Understanding the Impacts of Medical Debt - RIP Medical Debt

Understanding the Impacts of Medical Debt

Insights from Focus Groups with Atlanta Residents


RIP Medical Debt (RIP) recently partnered with The Atlanta Regional Collaborative for Health Improvement (ARCHI) to explore the effects of medical debt on the lives of people living in Atlanta. The findings were recently released in Understanding the Impacts of Medical Debt on Atlantans which explores their perceptions of medical debt and its causes, steps Atlantans have taken to resolve the debt, their interactions with providers and collections agencies, and what it would mean to have their debt abolished.

Medical debt is increasingly a source of stress and strain for many Atlantans, particularly disadvantaged communities. In 2022, the Urban Institute estimated that 14.5 percent of people living in Fulton and DeKalb counties were carrying medical debt, amounting to more than 181 million being owed. Healthcare debt is the No. 1 reason people file for bankruptcy and it prevents people from accessing necessary healthcare in the future and leads to emotional and psychological harm.

RIP Medical Debt and ARCHI engaged PerryUndem to conduct focus groups with moderate- and low-income Atlanta residents who have and/or had medical debt. Groups were segmented by race and ethnicity to learn about different experiences with medical debt and understand intersections with structural racism. Interviews included participants with different health coverage situations like employer-sponsored health insurance, Medicaid and uninsured.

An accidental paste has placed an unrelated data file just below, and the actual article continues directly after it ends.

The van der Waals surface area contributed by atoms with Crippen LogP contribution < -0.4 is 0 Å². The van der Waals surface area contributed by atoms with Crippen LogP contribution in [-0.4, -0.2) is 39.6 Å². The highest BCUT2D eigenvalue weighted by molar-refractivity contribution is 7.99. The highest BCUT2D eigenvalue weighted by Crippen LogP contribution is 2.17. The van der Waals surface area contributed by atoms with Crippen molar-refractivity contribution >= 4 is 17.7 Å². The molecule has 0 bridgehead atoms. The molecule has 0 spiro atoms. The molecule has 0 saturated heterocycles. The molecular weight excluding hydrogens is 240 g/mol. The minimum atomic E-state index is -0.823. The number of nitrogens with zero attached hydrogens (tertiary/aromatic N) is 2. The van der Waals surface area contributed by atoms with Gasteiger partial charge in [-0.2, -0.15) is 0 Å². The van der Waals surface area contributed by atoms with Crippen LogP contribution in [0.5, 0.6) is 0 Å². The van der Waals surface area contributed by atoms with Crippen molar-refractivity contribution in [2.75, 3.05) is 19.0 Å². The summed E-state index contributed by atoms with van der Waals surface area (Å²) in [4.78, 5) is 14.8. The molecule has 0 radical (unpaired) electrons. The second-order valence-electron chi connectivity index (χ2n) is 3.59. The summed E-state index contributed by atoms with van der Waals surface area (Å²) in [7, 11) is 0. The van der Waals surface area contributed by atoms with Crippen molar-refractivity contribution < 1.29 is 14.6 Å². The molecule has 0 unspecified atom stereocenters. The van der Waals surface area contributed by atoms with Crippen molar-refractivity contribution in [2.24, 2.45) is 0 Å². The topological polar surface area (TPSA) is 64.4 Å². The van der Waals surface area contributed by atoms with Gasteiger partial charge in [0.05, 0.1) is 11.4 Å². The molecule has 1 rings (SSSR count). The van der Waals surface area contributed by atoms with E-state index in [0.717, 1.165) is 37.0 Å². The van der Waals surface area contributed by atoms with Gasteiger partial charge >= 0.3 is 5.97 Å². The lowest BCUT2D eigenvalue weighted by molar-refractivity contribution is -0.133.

Key findings from the report about how medical debt impacts Atlanta residents include:

  • Medical debt causes mental health anguish. The debt weighs on people, and many say they experience anxiety and depression because of it.
  • Many times debt impacts people of color more often. In the focus groups, people of color said they believe their communities are more impacted by medical debt. Some say it is because structural racism makes it harder for them to obtain health coverage and good paying jobs. Hospitals and insurance companies tend to treat them differently too, according to some participants, and can be aggressive in pursuing payment from their communities.
  • Debt puts health at risk. Many share how they delay or skip medical care because they fear incurring new debt or worry the hospital won’t treat them until they pay the bill.
  • Everyone wants relief. If their medical debt was paid, they say it would be one less worry in their life. They could gain some peace – which most lack currently – and it would help them obtain some level of financial stability.